According to Chris O’Brien in an article posted on the Los Angeles Times website, The U.S. Department of Justice has officially opened an investigation into allegations made byHewlett-Packard that the company had uncovered widespread accounting fraud at Autonomy, the British software maker it acquired for $11 billion last year.
HP confirmed the investigation in its annual report filed on Thursday with the U.S. Securities and Exchange Commission. While the disclosure marks the first official confirmation of an investigation, the report does not contain any further details regarding the accounting fraud.
Mike Lynch, the former CEO and founder of Autonomy who was fired by HP last May, has waged a public campaign against HP, denying the allegations and calling on HP to release more details so he could address them. In a recent blog post, Lynch wrote that he hoped the annual report, known as a 10-K filing, would provide greater disclosure on the matter.
“We are looking now to HP’s 10-K filing that is due before the end of the year,” Lynch wrote. “This document should contain information about finances and management that all American businesses are required to lodge each year with the U.S. Securities and Exchange Commission. We look forward to HP providing in it a comprehensive disclosure and explanation of its position and calculations.”
Lynch has not yet responded to a request for comment Thursday.
HP acquired Autonomy in 2011 for $11 billion, a move it hoped would move it away from its dependence on sales of computer hardware with its low profit margins, and into the more profitable business of software. However, the price HP paid was widely criticized for being too high, and in part led to the subsequent ouster of CEO Leo Apotheker.
He was replaced by Meg Whitman. Within a few months of taking the helm, Whitman has said Autonomy’s business began to perform under expectaions and last May she fired Lynch.
A short time later, HP has said, an Autonomy executive came forward and told HP executives that the company had been engaged in various accounting schemes to inflate revenues. After several months of investigation, HP disclosed the allegations in November, and announced it was taking an $8 billion write down on Autonomy.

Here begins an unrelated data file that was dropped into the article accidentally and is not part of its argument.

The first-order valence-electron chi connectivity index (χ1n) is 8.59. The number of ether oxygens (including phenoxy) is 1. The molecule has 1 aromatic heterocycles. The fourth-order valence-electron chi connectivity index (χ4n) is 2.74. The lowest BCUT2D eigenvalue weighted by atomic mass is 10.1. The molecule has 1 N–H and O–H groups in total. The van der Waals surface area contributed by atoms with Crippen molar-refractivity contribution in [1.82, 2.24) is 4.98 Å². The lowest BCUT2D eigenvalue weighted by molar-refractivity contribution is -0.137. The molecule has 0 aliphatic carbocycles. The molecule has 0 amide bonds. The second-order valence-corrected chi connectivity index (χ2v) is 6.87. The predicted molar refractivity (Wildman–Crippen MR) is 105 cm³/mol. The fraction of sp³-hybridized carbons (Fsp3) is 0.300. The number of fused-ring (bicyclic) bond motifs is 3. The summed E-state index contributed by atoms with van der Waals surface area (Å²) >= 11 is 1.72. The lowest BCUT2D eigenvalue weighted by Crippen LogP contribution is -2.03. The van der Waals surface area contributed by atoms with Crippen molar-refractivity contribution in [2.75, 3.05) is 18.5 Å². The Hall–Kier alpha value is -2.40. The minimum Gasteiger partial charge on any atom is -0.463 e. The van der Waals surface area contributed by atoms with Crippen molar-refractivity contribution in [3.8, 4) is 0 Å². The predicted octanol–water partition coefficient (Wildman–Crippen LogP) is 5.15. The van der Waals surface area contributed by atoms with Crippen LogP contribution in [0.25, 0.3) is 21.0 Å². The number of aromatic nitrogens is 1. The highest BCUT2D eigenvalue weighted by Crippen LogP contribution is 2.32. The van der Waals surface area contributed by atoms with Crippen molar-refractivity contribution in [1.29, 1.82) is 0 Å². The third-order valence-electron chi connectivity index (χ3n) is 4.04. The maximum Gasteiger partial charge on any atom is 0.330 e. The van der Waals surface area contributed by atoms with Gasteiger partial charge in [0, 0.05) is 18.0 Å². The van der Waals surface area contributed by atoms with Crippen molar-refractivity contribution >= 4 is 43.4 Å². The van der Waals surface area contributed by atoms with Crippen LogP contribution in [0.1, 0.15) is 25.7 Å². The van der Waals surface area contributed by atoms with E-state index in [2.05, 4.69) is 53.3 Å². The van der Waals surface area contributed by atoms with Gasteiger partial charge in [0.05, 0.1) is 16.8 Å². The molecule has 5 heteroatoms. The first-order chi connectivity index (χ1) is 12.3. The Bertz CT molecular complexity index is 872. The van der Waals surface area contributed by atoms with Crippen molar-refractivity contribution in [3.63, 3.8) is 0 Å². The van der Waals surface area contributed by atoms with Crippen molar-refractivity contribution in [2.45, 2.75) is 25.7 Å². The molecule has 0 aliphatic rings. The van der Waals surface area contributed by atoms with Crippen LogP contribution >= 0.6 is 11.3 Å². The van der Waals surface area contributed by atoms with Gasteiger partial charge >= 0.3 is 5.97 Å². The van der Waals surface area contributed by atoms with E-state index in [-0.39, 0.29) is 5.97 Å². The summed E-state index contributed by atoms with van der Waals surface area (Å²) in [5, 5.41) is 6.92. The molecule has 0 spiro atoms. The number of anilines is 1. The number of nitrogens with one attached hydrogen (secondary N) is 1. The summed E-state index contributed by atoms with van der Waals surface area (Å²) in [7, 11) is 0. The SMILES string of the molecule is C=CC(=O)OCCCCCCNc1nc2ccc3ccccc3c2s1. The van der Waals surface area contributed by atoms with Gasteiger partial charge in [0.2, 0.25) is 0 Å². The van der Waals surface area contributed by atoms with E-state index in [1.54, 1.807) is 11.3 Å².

Lynch has denies the allegations, and also said the amount of fraud HP claims took place at Autonomy couldn’t account for such a big loss. HP has said the write down was due to both the accounting issues and the lowered expectations for Autonomy’s business, but also because of the general decline of HP’s stock.
In the securities filing, HP provides extensive detail on how it calculated the overall write down due to the decline in its stock. But it doesn’t provide much additional details regarding the accounting issues, except to confirm the investigation.
“As a result of the findings of an ongoing investigation, HP has provided information to the U.K. Serious Fraud Office, the U.S. Department of Justice and the SEC related to the accounting improprieties, disclosure failures and misrepresentations at Autonomy that occurred prior to and in connection with HP’s acquisition of Autonomy,” the filing says. “On November 21, 2012, representatives of the U.S. Department of Justice advised HP that they had opened an investigation relating to Autonomy. HP is cooperating with the three investigating agencies.”
The filing also offers a picture of the legal fallout that HP itself is facing from the Autonomy acquisition and the subsequent allegations of accounting fraud. The HP filing lists at least nine shareholder lawsuits have been filed related to the Autonomy acquisition since the company announced the write down last month.
HP has not responded to a request for comment regarding the filing. The filing was made after stock markets closed for the day. HP’s stock closed at $14.04, down .57% for the day.
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